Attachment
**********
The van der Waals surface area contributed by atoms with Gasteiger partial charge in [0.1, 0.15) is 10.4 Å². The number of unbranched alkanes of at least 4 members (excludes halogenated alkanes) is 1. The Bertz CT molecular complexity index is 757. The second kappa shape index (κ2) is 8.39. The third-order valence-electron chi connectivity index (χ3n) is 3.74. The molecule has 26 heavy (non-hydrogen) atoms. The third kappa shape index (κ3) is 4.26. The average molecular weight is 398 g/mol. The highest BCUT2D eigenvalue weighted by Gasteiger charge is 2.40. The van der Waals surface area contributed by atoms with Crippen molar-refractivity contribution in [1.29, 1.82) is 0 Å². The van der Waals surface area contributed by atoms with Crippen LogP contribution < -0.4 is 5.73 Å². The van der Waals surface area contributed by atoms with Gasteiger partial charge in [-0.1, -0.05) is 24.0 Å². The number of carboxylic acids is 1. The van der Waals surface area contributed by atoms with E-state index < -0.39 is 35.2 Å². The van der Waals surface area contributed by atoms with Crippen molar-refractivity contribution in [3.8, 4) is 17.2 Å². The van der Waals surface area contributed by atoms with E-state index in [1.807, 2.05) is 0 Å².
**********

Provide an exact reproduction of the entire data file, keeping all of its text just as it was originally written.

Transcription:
The van der Waals surface area contributed by atoms with Gasteiger partial charge in [0.1, 0.15) is 10.4 Å². The number of unbranched alkanes of at least 4 members (excludes halogenated alkanes) is 1. The Bertz CT molecular complexity index is 757. The second kappa shape index (κ2) is 8.39. The third-order valence-electron chi connectivity index (χ3n) is 3.74. The molecule has 26 heavy (non-hydrogen) atoms. The third kappa shape index (κ3) is 4.26. The average molecular weight is 398 g/mol. The highest BCUT2D eigenvalue weighted by Gasteiger charge is 2.40. The van der Waals surface area contributed by atoms with Crippen molar-refractivity contribution in [1.29, 1.82) is 0 Å². The van der Waals surface area contributed by atoms with Crippen LogP contribution < -0.4 is 5.73 Å². The van der Waals surface area contributed by atoms with Gasteiger partial charge in [-0.1, -0.05) is 24.0 Å². The number of carboxylic acids is 1. The van der Waals surface area contributed by atoms with E-state index < -0.39 is 35.2 Å². The van der Waals surface area contributed by atoms with Crippen molar-refractivity contribution in [3.8, 4) is 17.2 Å². The van der Waals surface area contributed by atoms with E-state index in [1.807, 2.05) is 0 Å².